Supreme Court Weighs Arguments in Water War

courtLawyers for Florida asked the U.S. Supreme Court on Monday to reject a special master’s report denying the state relief in its long-running dispute with Georgia over water flow into the Apalachicola River.

“This court has never had a situation where it’s recognized a state as being injured. It’s recognized that the upstream state is wasting a resource and it’s recognized that — and the evidence shows that relief is possible and indeed likely and the court has said: ‘Nope, too bad, we’re going home,’ ” said Gregory Garre, a lawyer representing Florida.

But in oral arguments in Washington, D.C., a lawyer representing Georgia asked the court to uphold the report and its finding that Florida did not provide “clear and convincing evidence” that imposing a water-usage cap on Georgia would benefit Florida, including improving the ecology of Apalachicola Bay.

“That’s exactly what happened here,” Georgia lawyer Craig Primis said. “Florida did not prove its case. It did not prove that caps on consumption would redress their harm.”

The case is the result of a lawsuit filed in 2013 by Florida seeking a more “equitable” distribution of water between the states from the Apalachicola-Chattahoochee-Flint river system.

Florida has alleged that growing water consumption in Georgia, including the Atlanta area, is “effectively strangling the Apalachicola region.” Georgia has opposed the consumption caps, asserting it would threaten the water supply for some 5 million residents and undermine the agriculture industry in Southwest Georgia.

A key issue in the case is how much evidence Florida had to show during the special master’s hearing to prove a Georgia consumption cap could help the Apalachicola River system.

Justice Elena Kagan said Florida had “common sense” on its side in arguing a cap should produce a larger downstream water flow in the region. But Kagan said she was troubled by “a real dearth of record evidence” quantifying the amount of increased water flow and its benefits to Florida.

“It just doesn’t seem as though Florida put that into the record, even though you kind of want to say, well, that must obviously be true,” Kagan said.

In responding to another justice, Garre acknowledged that Florida had “to show that a consumption cap is going to work.”

“I think you have to conclude on this record that relief is possible,” he said.

Primis rebutted the “common sense” argument, underscoring the complexity of the Apalachicola-Chattahoochee-Flint system, which includes numerous dams and reservoirs operated by the U.S. Army Corps of Engineers.

“And it is not as simple as if extra water comes in, then you just pass it through to Florida because they have articulated one concern,” Primis said. “There are multiple interests in the basin, there are multiple stakeholders and multiple congressionally defined purposes.”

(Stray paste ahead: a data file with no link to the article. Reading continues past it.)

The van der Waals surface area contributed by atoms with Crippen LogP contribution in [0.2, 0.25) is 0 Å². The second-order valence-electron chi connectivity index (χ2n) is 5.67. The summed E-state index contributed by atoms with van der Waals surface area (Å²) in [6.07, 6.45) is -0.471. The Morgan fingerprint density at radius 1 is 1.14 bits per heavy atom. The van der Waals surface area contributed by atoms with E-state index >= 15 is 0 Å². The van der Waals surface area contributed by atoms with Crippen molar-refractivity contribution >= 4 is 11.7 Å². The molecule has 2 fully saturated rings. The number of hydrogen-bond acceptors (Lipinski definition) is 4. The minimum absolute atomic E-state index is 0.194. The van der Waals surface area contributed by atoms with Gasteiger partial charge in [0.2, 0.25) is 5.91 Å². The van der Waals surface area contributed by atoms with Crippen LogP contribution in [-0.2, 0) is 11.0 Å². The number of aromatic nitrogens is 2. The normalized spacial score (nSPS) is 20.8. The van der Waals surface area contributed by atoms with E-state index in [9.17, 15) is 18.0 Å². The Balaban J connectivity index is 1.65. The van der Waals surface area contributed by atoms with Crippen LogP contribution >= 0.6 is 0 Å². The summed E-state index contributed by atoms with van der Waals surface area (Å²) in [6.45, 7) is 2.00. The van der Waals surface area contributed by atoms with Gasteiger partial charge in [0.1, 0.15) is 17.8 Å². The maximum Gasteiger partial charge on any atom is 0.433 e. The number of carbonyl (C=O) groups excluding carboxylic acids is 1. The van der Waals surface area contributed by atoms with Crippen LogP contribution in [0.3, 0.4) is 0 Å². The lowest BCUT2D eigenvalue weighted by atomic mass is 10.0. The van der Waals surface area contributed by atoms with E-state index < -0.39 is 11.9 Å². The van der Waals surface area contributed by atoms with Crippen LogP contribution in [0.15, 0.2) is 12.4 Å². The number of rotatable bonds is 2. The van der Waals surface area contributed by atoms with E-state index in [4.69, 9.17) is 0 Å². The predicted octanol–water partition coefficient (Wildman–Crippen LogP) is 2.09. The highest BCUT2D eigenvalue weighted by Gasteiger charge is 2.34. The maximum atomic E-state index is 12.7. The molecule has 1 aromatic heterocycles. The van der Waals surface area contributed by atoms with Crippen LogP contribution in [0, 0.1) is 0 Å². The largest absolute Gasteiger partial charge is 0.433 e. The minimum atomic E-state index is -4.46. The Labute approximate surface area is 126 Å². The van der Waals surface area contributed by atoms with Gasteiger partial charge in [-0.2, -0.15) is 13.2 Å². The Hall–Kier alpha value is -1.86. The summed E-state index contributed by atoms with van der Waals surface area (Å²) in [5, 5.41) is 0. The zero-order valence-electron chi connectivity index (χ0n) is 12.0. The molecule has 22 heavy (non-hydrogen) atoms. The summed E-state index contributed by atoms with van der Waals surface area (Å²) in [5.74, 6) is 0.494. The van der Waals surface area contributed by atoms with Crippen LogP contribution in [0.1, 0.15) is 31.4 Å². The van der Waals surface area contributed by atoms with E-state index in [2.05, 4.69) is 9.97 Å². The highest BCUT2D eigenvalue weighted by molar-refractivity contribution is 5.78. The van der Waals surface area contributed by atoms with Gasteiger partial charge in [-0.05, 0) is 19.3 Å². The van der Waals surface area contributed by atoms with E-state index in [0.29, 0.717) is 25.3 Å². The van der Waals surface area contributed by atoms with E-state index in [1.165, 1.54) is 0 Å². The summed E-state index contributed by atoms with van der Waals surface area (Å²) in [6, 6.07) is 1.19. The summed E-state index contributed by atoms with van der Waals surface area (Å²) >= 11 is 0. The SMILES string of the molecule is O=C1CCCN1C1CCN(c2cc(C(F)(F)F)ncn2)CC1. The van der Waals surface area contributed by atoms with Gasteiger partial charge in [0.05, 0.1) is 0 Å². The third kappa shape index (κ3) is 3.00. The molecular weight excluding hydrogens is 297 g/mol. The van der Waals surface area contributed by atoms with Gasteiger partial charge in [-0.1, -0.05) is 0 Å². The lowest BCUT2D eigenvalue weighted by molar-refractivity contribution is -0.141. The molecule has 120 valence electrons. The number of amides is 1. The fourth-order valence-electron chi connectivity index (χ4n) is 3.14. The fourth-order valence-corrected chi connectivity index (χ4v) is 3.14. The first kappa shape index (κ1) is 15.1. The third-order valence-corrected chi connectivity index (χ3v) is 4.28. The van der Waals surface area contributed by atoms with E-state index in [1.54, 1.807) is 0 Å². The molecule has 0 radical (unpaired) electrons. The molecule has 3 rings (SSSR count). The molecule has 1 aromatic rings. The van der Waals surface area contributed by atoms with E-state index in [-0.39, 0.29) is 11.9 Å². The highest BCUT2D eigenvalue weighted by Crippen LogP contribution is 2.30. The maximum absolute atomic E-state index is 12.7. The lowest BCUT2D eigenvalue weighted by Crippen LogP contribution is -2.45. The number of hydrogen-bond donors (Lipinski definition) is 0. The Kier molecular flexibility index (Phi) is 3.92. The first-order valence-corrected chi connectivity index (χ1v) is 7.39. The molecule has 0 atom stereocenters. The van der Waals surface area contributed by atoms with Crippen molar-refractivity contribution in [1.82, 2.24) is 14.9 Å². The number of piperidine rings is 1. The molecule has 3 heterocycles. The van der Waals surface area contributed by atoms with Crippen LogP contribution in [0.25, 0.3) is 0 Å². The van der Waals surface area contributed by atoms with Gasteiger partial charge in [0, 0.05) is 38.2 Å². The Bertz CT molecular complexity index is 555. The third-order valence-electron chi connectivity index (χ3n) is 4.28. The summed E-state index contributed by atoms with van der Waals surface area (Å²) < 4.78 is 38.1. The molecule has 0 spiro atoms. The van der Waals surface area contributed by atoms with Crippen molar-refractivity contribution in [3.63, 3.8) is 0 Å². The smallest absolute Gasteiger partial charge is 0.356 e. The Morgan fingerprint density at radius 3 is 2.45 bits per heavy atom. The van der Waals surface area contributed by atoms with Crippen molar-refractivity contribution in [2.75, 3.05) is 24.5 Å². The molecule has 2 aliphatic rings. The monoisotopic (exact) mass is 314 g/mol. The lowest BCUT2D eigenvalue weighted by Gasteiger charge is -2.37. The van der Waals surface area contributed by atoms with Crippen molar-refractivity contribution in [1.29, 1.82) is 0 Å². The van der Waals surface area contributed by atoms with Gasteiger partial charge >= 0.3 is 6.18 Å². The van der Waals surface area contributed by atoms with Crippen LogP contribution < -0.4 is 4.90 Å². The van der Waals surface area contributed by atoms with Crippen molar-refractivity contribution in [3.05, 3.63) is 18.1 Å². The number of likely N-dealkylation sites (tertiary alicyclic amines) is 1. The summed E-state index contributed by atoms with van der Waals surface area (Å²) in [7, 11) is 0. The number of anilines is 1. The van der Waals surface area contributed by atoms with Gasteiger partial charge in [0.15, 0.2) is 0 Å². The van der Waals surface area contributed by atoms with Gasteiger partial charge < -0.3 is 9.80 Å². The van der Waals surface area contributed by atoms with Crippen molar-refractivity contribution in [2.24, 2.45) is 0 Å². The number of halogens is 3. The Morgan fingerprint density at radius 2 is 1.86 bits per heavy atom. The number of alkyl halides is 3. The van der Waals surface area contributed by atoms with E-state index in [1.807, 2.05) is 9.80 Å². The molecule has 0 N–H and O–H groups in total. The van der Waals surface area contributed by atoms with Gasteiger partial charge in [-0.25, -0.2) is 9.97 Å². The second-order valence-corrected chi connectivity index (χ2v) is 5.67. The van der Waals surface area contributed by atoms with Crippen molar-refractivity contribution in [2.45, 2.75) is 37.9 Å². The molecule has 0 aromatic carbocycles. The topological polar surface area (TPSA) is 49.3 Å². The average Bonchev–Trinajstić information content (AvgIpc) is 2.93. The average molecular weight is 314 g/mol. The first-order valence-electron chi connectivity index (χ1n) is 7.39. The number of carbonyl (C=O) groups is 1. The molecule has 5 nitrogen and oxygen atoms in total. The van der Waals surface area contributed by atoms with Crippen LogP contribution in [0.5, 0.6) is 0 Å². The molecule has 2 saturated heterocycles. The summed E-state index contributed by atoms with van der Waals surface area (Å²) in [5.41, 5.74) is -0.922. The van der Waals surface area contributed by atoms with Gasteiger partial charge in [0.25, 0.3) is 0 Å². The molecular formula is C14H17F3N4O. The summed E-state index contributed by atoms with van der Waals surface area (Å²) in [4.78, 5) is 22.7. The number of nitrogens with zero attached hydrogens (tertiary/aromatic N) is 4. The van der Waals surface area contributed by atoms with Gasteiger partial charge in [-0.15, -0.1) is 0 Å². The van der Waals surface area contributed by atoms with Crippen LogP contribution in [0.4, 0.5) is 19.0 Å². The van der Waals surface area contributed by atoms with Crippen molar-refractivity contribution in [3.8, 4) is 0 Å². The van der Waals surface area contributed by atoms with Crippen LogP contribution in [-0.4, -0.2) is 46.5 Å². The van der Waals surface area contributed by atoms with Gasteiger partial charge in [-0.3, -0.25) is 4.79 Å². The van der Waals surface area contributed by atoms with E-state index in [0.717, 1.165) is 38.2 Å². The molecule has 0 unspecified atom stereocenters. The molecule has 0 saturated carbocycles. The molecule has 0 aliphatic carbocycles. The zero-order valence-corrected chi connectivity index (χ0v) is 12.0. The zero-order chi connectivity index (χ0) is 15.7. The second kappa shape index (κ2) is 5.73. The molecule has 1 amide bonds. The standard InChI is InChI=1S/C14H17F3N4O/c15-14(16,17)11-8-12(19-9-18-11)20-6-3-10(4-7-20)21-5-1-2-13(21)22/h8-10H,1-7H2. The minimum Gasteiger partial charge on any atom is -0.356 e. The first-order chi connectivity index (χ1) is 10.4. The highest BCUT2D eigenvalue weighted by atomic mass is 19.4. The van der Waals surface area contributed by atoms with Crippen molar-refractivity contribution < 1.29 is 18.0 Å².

In his questions, Chief Justice John Roberts seemed to support Florida’s argument that it did not have to show a consumption cap would result in specific changes in the Corps water policies to benefit Florida. Instead, Florida has presented evidence that the Corps would take into account any changes that resulted from a court-approved water distribution policy.

Roberts likened it to a bidding-discrimination case, where someone argues that they were discriminated against, while not having to show that they would necessarily win the bid.

“It seems to me it’s asking an awful lot for Florida to have to say: ‘We know that the Corps is going to change things the way it benefits us,’ ” Roberts said.

Justice Stephen Breyer seemed troubled by the fact that the Corps was not a party to the lawsuit, which was a decision made by Florida.

“I don’t know what to do without knowing what the Corps is likely to do,” Breyer told Deputy Solicitor General Edwin Kneedler, who was representing the United States in the case.

Saying the Corps may now be Florida’s “best hope,” Breyer asked Kneedler what the justices should do.

Kneedler noted the Corps has just completed a “master manual” to govern water policies in the Apalachicola-Chattahoochee-Flint system, saying Florida had the opportunity to challenge the manual but has not done so.

Kneedler also said any Corps reaction to a court-ordered water distribution policy could be limited by other federal laws governing the regional river system.

“It’s not at all clear that the governing statutes … even allow the Corps of Engineers to allocate additional water for the Apalachicola Bay or to do so would be consistent with balancing all the other responsibilities the Corps has,” he said.

After watching the oral arguments, John Sheehan, a veteran water-litigation lawyer with the Michael Best law firm, said he believed it was possible that Florida could prevail in its request to have the case returned to the special master for arguments over a water allocation plan.

“I thought going in it was definitely an uphill struggle for Florida because the court would probably be a little deferential toward the special master’s report,” Sheehan said. “It was pretty clear in the arguments that the court had some problems with the special master’s report and they weren’t just going to rubber-stamp it for sure.”

U.S. Rep. Neal Dunn, a Panama City Republican whose district includes the Apalachicola River, said he was optimistic after attending the oral arguments.

“I think the glass is two-thirds full. It’s not full but it’s more than half,” Dunn said.

“We would like to see the court direct the case back to the special master with instructions to proceed toward setting an equitable apportionment of the basin’s water,” he said.

He also said a favorable decision for Florida would be “game-changing not just for Apalachicola but everybody in Florida along the river,” including Panhandle agricultural interests.

by Lloyd Dunkelberger, News Service of Florida